A half-dozen of the planet’s most important countries are now infected by the nationalist mosquito. Europe (after the Second War) invented a large country called Yugoslavia which has again been divided into different nations in order to provide more jobs for high-earning politicians as well as to keep Balkan nations from reaching for each other’s throat. Spain has its autonomous community Cataluña itching for total independence, and threatening the country’s elected government in everything from school curriculuae to the language to be spoken in the courtroom. Scotland already has its own Parliament in Edinburgh, where no seats are held by anyone English. The British Parliament in Westminster has a multitude of seats occupied by Scotsmen. Continue reading →
Here you see an ancient photograph of a very 20th century man who was actually born in the 19th. Can you figure out who he is? Let us know in the Comments section. This is (I hope) the first of a series. Continue reading →
Monnet (1888 – 1979) was, if not the progenitor, at least the clever uncle of the European Union. He was an able administrator and economist who devised and became the chief commissioner of a project that bears his name, whose object was to restore the French economy by means of a centralised planning system. But he was also an internationalist who was forever campaigning for European unification.
Monnet it was who worked out the details of the Schuman Plan, before French Foreign Minister Robert Schuman put it forward. The Plan aimed (at first) to pool the resources of the coal and steel industries of France and (what was then) West Germany, following a common authority that other European nations might join. It was 9 May, 1950; this was the first indication of what should have been a mutually beneficial European common market. Continue reading →
In our last post (No. 300) we took a brief look at the Finnish-Russian War of 1939/40. This war was incalculably important in the history of the twentieth century, but few historians have applied themselves to it. Here we take a broader look at Finland itself. Continue reading →
I would need to be told what other EU countries do about charging road tax to vehicle owners. In Britain it is simply called Road Tax, and you pay according to type of vehicle. The annual sum is set by the government of the day, and the quite enormous income generated by the Tax is supposedly used in the maintenance of roads and everything to do with them. It does not matter if you live in North Yorkshire or South Devon, you will pay the same road tax according to what vehicle you use. It is well known that ‘Spain in Different’, and in the case of the Rodaje the difference is stupefying. Continue reading →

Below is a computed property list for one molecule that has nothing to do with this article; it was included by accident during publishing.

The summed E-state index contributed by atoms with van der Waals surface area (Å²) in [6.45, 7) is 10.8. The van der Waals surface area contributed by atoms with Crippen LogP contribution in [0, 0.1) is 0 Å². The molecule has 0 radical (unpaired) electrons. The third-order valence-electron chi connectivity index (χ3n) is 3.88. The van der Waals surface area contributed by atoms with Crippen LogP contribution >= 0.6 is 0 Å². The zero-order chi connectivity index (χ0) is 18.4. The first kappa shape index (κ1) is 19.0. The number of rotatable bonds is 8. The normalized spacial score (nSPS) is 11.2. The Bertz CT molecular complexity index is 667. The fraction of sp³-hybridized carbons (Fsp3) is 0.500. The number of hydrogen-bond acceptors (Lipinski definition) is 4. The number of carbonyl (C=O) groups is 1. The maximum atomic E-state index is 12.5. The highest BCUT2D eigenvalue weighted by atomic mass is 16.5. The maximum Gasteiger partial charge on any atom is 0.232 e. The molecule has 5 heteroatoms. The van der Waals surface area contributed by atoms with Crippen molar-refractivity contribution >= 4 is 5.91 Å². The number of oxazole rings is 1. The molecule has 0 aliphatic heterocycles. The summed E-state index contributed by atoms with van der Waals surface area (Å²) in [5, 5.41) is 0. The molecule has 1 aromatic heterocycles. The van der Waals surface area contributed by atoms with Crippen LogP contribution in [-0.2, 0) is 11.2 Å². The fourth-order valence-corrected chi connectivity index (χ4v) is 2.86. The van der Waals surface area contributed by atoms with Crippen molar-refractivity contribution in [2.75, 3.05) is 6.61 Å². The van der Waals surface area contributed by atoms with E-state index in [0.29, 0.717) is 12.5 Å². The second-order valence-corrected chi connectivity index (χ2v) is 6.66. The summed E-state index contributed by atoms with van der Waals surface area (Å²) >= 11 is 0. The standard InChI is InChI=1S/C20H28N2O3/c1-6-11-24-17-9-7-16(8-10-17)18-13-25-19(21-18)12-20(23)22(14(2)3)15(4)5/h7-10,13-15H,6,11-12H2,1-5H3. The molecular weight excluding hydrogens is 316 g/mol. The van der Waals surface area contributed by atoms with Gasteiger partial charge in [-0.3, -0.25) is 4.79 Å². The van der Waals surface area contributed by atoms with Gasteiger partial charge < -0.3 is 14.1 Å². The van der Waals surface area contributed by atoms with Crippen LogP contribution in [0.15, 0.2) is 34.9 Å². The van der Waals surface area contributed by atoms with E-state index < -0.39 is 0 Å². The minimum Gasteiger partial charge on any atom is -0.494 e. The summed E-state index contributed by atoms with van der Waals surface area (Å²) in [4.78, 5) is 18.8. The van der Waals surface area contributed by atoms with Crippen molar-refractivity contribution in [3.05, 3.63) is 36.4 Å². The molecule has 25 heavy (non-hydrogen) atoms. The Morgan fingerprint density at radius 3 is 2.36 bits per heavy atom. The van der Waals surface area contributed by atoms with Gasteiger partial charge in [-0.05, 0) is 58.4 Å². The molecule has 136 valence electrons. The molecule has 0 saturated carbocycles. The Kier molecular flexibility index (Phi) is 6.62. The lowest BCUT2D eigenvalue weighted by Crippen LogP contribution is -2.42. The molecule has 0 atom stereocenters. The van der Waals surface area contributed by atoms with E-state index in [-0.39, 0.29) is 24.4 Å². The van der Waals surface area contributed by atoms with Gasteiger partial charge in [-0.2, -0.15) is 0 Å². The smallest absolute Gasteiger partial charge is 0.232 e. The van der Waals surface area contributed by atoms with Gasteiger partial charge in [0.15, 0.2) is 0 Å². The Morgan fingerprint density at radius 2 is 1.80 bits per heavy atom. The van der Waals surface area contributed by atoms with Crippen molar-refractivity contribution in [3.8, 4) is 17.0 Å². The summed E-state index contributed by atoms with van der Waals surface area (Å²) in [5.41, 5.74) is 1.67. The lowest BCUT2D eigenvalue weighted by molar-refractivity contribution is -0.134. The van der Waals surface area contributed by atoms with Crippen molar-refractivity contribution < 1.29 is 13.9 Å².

This place of almost unequalled beauty used to be the smallest of the constituent republics of the former Yugoslavia. It borders on Serbia in the north/east, Abania to the south, and Bosnia-Herzegovina to the north/west. There is a long coastline, one of its chief contributions to aesthetic pleasure, lying on the Adriatic. Continue reading →
The first is a co-Principality, and the second a Grand Duchy. Both are tiny, but significant in questions of tourism and politics. Andorra lies between France and Spain, a beautiful landscape of hills and valleys at around 900 metres, sometimes rising to peaks at 2900 metres (9,600 feet). The country is bisected by the River Valira, which provides for three distinct natural regions – valleys of the North and East Valira, and the Grand Valira. The peaks are snow-covered during several months of the year. Continue reading →
Miklós Horthy de Nagybanya was born in 1868. He was destined to become an Admiral, and Regent while King Charles of Hungary was in exile. He was a member of a senior Protestant land-owning family, but instead of the army he trained in the Navy. Continue reading →
In other sections of this history blog can be found brief lives of Franklin Roosevelt (All American Presidents) and Joseph Stalin. Joined by Churchill at a number of special meetings at the end of the Second World War, these three supremely powerful grandfathers divided up the world; they awarded nation after nation to Stalin’s Soviet Russia, thus leading to the Iron Curtain, Russo/American political conflict, the Cold War, the Korean and Vietnam Wars, the Berlin Wall, the astonishing rise of The American Empire (qv) and the inevitable fall of the British Empire (qv).
Both these resounding names refer to a national defence system. They are, respectively, German and French. The principal difference between the two is that the former was erected in France by the Germans in World War I; the latter by the French between 1929 and 1934 on their own eastern frontier.